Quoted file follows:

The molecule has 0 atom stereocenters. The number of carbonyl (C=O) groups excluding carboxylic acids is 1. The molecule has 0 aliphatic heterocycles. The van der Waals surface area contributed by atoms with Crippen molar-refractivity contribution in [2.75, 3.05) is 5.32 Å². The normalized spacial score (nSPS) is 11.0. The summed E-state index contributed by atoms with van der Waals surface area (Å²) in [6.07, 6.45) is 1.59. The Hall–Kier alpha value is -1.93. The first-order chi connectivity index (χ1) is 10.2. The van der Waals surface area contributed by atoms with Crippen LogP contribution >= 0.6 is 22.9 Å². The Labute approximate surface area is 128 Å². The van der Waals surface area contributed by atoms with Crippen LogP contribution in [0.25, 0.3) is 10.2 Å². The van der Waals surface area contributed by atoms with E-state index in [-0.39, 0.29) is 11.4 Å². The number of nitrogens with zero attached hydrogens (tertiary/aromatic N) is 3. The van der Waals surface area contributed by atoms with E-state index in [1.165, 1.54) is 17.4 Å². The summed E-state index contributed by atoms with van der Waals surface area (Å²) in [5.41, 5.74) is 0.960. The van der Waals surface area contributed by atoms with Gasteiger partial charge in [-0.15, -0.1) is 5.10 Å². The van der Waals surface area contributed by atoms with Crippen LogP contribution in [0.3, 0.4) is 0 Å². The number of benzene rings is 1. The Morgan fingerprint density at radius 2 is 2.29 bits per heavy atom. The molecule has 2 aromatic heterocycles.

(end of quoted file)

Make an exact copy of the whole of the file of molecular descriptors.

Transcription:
The molecule has 0 atom stereocenters. The number of carbonyl (C=O) groups excluding carboxylic acids is 1. The molecule has 0 aliphatic heterocycles. The van der Waals surface area contributed by atoms with Crippen molar-refractivity contribution in [2.75, 3.05) is 5.32 Å². The normalized spacial score (nSPS) is 11.0. The summed E-state index contributed by atoms with van der Waals surface area (Å²) in [6.07, 6.45) is 1.59. The Hall–Kier alpha value is -1.93. The first-order chi connectivity index (χ1) is 10.2. The van der Waals surface area contributed by atoms with Crippen LogP contribution >= 0.6 is 22.9 Å². The Labute approximate surface area is 128 Å². The van der Waals surface area contributed by atoms with Crippen LogP contribution in [0.25, 0.3) is 10.2 Å². The van der Waals surface area contributed by atoms with E-state index in [-0.39, 0.29) is 11.4 Å². The number of nitrogens with zero attached hydrogens (tertiary/aromatic N) is 3. The van der Waals surface area contributed by atoms with E-state index in [1.165, 1.54) is 17.4 Å². The summed E-state index contributed by atoms with van der Waals surface area (Å²) in [5.41, 5.74) is 0.960. The van der Waals surface area contributed by atoms with Gasteiger partial charge in [-0.15, -0.1) is 5.10 Å². The van der Waals surface area contributed by atoms with Crippen LogP contribution in [0.3, 0.4) is 0 Å². The number of benzene rings is 1. The Morgan fingerprint density at radius 2 is 2.29 bits per heavy atom. The molecule has 2 aromatic heterocycles.